Bad Habits to Kick : Inconsistent naming
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In a lot of my projects, the issue of naming/coding conventions comes up. I am a big fan of PascalCase/plural for tables and views (e.g. dbo.CustomerAddresses, dbo.OrderDetails), PascalCase for column names (e.g. FirstName, HomePhone); and for stored procedures, I am partial to the Entity_Action naming convention (e.g. dbo.Customer_Create, dbo.Customer_Update). I know some like to separate out their words with underscores, but with the exception of stored procedures, I find this tedious.
One of the stickier points in several cases has been how to case short suffixes, such as the ID in CustomerID. Let's go back to what the ID is; an identifier. I often liken it to an identification card, which usually contains either a visible or a bar-coded identifier of some sort (SSN, driver's license #, etc). While sometimes this card is called an I.D. and sometimes an ID, I have yet to see it called an Id or an id.
CustomerId vs. Customerld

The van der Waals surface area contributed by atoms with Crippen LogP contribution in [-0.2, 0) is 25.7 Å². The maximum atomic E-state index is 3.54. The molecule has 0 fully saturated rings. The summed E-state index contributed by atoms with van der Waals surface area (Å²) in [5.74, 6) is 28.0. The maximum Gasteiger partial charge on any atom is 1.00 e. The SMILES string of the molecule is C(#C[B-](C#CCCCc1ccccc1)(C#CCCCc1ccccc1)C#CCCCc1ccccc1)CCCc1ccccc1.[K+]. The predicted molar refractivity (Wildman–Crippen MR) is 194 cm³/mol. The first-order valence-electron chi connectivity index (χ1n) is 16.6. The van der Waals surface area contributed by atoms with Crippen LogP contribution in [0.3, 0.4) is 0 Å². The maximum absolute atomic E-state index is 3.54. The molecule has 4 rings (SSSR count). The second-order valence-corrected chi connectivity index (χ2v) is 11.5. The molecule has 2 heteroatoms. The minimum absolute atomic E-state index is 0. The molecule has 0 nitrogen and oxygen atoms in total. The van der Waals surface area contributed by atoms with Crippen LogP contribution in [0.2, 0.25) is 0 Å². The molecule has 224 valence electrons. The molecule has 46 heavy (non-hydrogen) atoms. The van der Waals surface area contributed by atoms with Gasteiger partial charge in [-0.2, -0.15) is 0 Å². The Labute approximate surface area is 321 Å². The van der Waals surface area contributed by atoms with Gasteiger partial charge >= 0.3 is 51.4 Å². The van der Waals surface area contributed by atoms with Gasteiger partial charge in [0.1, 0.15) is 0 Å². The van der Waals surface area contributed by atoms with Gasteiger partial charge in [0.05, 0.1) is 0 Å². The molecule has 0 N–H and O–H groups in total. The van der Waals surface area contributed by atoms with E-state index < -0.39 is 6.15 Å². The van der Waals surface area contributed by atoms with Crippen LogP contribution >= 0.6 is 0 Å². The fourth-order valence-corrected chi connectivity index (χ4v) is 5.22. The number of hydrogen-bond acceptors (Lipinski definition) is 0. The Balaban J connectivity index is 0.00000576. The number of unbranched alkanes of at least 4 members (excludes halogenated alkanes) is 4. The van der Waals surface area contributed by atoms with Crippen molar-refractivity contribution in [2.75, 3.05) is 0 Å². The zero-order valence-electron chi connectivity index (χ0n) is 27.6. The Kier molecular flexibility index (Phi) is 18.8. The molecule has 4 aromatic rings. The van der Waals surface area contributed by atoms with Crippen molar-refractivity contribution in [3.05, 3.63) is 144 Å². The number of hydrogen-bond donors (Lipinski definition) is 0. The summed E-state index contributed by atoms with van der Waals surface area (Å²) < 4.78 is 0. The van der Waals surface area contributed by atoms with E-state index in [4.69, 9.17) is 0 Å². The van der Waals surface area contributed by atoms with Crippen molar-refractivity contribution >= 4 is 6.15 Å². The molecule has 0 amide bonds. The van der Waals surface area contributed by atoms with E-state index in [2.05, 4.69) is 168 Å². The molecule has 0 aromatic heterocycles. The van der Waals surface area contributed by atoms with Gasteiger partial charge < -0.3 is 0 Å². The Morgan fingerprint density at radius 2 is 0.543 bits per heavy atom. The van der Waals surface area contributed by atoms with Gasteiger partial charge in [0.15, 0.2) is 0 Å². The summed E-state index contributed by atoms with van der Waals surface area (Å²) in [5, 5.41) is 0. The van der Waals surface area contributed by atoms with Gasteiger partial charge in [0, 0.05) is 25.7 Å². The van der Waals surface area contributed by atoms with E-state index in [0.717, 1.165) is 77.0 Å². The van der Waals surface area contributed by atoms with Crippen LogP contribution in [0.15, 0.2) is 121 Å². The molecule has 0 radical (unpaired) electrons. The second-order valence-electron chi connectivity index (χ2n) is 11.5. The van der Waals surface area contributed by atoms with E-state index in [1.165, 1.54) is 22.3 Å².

Among other things, using an upper-case ID ensures that everyone knows we aren't talking about the customer's "pleasure principle" (according to Freud). And isn't this easier to read?
The "eye dee" part rings out much better for me when the acronym is upper case. And when I find queries written by others where they have used their convention, I always re-write to conform to my convention. And while it is as weak an argument as writing standards-compliant code for fear that you will ever port to a different RDBMS, I find it hard to justify leaving code as is when it will fail if we ever have to use a case sensitive collation.
Even when I will always name the database entities in this way, if you want to call it CustomerId in the application code, feel free. Just be consistent. And don't expect me to leave it that way if you hand control of the code over to me.
What are your thoughts? Are you a proponent of CustomerId? In the application code only, or in both the app and the database? If so, why?
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